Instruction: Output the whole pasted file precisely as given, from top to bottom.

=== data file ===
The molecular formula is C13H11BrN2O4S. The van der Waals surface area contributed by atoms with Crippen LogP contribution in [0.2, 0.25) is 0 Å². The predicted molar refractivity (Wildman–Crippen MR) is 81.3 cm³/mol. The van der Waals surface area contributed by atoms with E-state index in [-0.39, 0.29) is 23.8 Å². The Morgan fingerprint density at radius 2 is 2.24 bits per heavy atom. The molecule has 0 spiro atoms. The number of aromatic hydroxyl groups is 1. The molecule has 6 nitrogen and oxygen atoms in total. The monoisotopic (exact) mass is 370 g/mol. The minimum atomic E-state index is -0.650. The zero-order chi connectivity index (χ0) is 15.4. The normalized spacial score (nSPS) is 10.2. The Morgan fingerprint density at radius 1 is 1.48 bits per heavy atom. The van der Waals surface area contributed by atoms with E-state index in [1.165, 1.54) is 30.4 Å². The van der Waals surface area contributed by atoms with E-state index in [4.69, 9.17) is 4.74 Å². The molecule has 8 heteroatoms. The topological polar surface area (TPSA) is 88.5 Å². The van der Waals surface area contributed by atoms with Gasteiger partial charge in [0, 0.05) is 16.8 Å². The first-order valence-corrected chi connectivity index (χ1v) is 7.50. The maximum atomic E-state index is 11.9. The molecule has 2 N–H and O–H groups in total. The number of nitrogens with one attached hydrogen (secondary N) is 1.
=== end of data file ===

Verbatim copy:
The molecular formula is C13H11BrN2O4S. The van der Waals surface area contributed by atoms with Crippen LogP contribution in [0.2, 0.25) is 0 Å². The predicted molar refractivity (Wildman–Crippen MR) is 81.3 cm³/mol. The van der Waals surface area contributed by atoms with E-state index in [-0.39, 0.29) is 23.8 Å². The Morgan fingerprint density at radius 2 is 2.24 bits per heavy atom. The molecule has 0 spiro atoms. The number of aromatic hydroxyl groups is 1. The molecule has 6 nitrogen and oxygen atoms in total. The monoisotopic (exact) mass is 370 g/mol. The minimum atomic E-state index is -0.650. The zero-order chi connectivity index (χ0) is 15.4. The normalized spacial score (nSPS) is 10.2. The Morgan fingerprint density at radius 1 is 1.48 bits per heavy atom. The van der Waals surface area contributed by atoms with E-state index in [1.165, 1.54) is 30.4 Å². The van der Waals surface area contributed by atoms with E-state index in [4.69, 9.17) is 4.74 Å². The molecule has 8 heteroatoms. The topological polar surface area (TPSA) is 88.5 Å². The van der Waals surface area contributed by atoms with Gasteiger partial charge in [0, 0.05) is 16.8 Å². The first-order valence-corrected chi connectivity index (χ1v) is 7.50. The maximum atomic E-state index is 11.9. The molecule has 2 N–H and O–H groups in total. The number of nitrogens with one attached hydrogen (secondary N) is 1.